Vilela Orozco just returned from his native Peru, where he traveled to renew his H-1B specialty occupation work visa so he could stay legally in the United States.
Vilela Orozco said his visa was approved Dec. 10 and he could begin working in January at Beaverton's Southridge High School as a social studies teacher.
Vilela Orozco, 40, had worked since 2010 as a teacher in the two-way language immersion program at Whitford Middle School.
He said he repeatedly reminded the school district to update his visa, a promise officials made when they hired him. But he was fired in June for having improper documentation and his visa expired in September. The school district agreed in October to sponsor a new visa and teaching job.Vilela Orozco, who graduated from Portland State University, came to the United States dreaming of a steady job and prospective American citizenship. He worked for the Estacada Web Academy in Clackamas before being hired in Beaverton.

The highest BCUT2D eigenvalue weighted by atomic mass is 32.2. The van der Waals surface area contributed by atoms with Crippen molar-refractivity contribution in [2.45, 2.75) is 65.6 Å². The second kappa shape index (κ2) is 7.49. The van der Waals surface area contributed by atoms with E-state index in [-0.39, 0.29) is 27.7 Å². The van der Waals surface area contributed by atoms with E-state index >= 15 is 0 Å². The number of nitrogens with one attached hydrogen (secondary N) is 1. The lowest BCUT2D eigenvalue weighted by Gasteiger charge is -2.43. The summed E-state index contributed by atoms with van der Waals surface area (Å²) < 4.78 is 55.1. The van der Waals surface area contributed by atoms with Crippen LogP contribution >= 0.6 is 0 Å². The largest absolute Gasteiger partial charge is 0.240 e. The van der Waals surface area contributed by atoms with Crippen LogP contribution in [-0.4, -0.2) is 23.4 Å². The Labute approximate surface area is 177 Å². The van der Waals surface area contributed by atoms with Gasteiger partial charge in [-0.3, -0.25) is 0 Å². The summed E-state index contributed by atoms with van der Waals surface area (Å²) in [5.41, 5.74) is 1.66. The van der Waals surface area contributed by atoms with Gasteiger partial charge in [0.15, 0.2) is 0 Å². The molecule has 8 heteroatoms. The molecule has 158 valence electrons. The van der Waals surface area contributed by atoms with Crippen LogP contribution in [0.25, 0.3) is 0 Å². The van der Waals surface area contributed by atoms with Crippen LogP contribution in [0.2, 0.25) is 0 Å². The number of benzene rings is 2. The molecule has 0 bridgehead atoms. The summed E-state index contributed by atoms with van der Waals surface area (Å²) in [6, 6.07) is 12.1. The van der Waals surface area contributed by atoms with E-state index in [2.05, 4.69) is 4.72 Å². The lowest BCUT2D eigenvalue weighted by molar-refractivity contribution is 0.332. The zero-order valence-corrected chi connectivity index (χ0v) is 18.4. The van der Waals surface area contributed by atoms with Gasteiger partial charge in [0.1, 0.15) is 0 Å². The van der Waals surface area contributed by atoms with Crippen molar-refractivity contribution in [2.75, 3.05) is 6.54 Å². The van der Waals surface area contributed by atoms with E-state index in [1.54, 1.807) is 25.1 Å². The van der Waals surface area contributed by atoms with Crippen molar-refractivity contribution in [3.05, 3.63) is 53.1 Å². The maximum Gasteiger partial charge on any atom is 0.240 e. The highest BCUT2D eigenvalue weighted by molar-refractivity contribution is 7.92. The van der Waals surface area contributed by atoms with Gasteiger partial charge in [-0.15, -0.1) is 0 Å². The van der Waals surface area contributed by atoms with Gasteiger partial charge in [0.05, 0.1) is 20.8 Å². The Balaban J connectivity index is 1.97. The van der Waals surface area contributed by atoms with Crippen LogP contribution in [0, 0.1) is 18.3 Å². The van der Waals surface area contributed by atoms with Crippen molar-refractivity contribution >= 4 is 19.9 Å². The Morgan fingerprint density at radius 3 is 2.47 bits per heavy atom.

Foreigners on H1-B work visas, which are valid for three years and renewable for another three, are authorized to work only for the employer who submitted the application. Once Vilela Orozco had worked for the new school district, he violated the terms of his visa. The only way to fix it was to go back to Peru and start over.
-- Andrea Castillo